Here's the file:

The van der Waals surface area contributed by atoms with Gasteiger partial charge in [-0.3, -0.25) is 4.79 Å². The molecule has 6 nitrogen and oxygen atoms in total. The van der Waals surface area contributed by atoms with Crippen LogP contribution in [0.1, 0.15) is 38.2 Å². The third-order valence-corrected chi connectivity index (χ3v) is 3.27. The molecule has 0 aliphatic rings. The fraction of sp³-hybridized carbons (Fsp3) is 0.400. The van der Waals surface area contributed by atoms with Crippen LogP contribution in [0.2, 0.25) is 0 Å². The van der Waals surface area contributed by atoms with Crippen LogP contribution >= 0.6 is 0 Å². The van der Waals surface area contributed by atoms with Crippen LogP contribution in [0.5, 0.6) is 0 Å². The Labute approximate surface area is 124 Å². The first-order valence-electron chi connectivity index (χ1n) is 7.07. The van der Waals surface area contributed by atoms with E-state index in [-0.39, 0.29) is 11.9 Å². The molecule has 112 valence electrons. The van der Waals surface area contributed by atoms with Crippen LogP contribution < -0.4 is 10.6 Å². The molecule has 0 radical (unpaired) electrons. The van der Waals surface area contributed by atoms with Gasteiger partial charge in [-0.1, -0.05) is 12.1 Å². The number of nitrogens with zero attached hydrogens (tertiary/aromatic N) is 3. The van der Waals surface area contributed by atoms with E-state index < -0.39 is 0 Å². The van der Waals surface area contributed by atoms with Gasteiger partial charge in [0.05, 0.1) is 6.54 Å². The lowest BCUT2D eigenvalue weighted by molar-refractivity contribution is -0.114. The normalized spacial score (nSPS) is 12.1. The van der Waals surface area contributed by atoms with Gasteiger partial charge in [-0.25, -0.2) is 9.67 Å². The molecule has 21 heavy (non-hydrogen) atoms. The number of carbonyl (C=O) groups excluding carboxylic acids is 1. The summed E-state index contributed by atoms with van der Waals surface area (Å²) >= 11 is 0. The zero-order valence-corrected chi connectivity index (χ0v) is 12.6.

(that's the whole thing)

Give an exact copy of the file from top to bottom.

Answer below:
The van der Waals surface area contributed by atoms with Gasteiger partial charge in [-0.3, -0.25) is 4.79 Å². The molecule has 6 nitrogen and oxygen atoms in total. The van der Waals surface area contributed by atoms with Crippen LogP contribution in [0.1, 0.15) is 38.2 Å². The third-order valence-corrected chi connectivity index (χ3v) is 3.27. The molecule has 0 aliphatic rings. The fraction of sp³-hybridized carbons (Fsp3) is 0.400. The van der Waals surface area contributed by atoms with Crippen LogP contribution in [0.2, 0.25) is 0 Å². The van der Waals surface area contributed by atoms with Crippen LogP contribution >= 0.6 is 0 Å². The van der Waals surface area contributed by atoms with Crippen LogP contribution in [0.5, 0.6) is 0 Å². The Labute approximate surface area is 124 Å². The first-order valence-electron chi connectivity index (χ1n) is 7.07. The van der Waals surface area contributed by atoms with E-state index in [-0.39, 0.29) is 11.9 Å². The molecule has 112 valence electrons. The van der Waals surface area contributed by atoms with Crippen LogP contribution < -0.4 is 10.6 Å². The molecule has 0 radical (unpaired) electrons. The van der Waals surface area contributed by atoms with Gasteiger partial charge in [-0.1, -0.05) is 12.1 Å². The number of nitrogens with zero attached hydrogens (tertiary/aromatic N) is 3. The van der Waals surface area contributed by atoms with E-state index < -0.39 is 0 Å². The van der Waals surface area contributed by atoms with Gasteiger partial charge in [0.05, 0.1) is 6.54 Å². The lowest BCUT2D eigenvalue weighted by molar-refractivity contribution is -0.114. The normalized spacial score (nSPS) is 12.1. The van der Waals surface area contributed by atoms with Gasteiger partial charge in [-0.25, -0.2) is 9.67 Å². The molecule has 21 heavy (non-hydrogen) atoms. The number of carbonyl (C=O) groups excluding carboxylic acids is 1. The summed E-state index contributed by atoms with van der Waals surface area (Å²) >= 11 is 0. The zero-order valence-corrected chi connectivity index (χ0v) is 12.6.